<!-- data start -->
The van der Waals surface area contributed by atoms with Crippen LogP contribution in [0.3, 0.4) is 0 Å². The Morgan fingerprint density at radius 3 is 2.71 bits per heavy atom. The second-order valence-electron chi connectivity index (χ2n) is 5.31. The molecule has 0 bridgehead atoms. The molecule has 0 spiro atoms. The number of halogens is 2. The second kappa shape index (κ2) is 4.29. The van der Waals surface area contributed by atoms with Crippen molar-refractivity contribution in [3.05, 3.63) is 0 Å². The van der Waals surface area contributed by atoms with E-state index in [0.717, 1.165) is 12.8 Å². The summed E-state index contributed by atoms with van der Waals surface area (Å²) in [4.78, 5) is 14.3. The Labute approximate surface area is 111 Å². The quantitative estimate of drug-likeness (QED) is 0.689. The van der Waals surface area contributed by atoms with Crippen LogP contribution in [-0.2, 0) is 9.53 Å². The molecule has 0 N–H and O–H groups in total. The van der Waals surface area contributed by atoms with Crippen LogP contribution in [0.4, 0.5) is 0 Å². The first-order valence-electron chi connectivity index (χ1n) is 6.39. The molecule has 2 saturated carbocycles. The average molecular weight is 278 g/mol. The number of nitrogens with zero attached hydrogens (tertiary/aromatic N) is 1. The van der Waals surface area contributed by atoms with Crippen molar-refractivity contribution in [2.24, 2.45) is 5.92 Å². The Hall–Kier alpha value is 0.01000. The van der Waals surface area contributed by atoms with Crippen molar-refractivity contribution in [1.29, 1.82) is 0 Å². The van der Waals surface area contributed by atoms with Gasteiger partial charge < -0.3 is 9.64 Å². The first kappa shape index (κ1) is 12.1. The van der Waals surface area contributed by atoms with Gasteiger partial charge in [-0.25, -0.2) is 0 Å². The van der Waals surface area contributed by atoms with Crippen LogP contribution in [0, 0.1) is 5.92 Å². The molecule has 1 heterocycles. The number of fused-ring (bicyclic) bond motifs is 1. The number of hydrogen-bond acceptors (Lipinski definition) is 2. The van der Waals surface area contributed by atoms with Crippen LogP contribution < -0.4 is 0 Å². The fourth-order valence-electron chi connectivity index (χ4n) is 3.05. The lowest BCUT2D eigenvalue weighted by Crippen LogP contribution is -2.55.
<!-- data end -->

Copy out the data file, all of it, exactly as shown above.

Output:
The van der Waals surface area contributed by atoms with Crippen LogP contribution in [0.3, 0.4) is 0 Å². The Morgan fingerprint density at radius 3 is 2.71 bits per heavy atom. The second-order valence-electron chi connectivity index (χ2n) is 5.31. The molecule has 0 bridgehead atoms. The molecule has 0 spiro atoms. The number of halogens is 2. The second kappa shape index (κ2) is 4.29. The van der Waals surface area contributed by atoms with Crippen molar-refractivity contribution in [3.05, 3.63) is 0 Å². The van der Waals surface area contributed by atoms with E-state index in [0.717, 1.165) is 12.8 Å². The summed E-state index contributed by atoms with van der Waals surface area (Å²) in [4.78, 5) is 14.3. The Labute approximate surface area is 111 Å². The quantitative estimate of drug-likeness (QED) is 0.689. The van der Waals surface area contributed by atoms with Crippen LogP contribution in [-0.2, 0) is 9.53 Å². The molecule has 0 N–H and O–H groups in total. The van der Waals surface area contributed by atoms with Crippen LogP contribution in [0.4, 0.5) is 0 Å². The first-order valence-electron chi connectivity index (χ1n) is 6.39. The molecule has 2 saturated carbocycles. The average molecular weight is 278 g/mol. The number of nitrogens with zero attached hydrogens (tertiary/aromatic N) is 1. The van der Waals surface area contributed by atoms with Crippen molar-refractivity contribution in [2.24, 2.45) is 5.92 Å². The Hall–Kier alpha value is 0.01000. The van der Waals surface area contributed by atoms with Crippen molar-refractivity contribution in [1.29, 1.82) is 0 Å². The van der Waals surface area contributed by atoms with Gasteiger partial charge < -0.3 is 9.64 Å². The first kappa shape index (κ1) is 12.1. The van der Waals surface area contributed by atoms with Gasteiger partial charge in [-0.25, -0.2) is 0 Å². The van der Waals surface area contributed by atoms with Crippen LogP contribution in [0, 0.1) is 5.92 Å². The molecule has 1 heterocycles. The number of fused-ring (bicyclic) bond motifs is 1. The number of hydrogen-bond acceptors (Lipinski definition) is 2. The van der Waals surface area contributed by atoms with Crippen LogP contribution < -0.4 is 0 Å². The fourth-order valence-electron chi connectivity index (χ4n) is 3.05. The lowest BCUT2D eigenvalue weighted by Crippen LogP contribution is -2.55.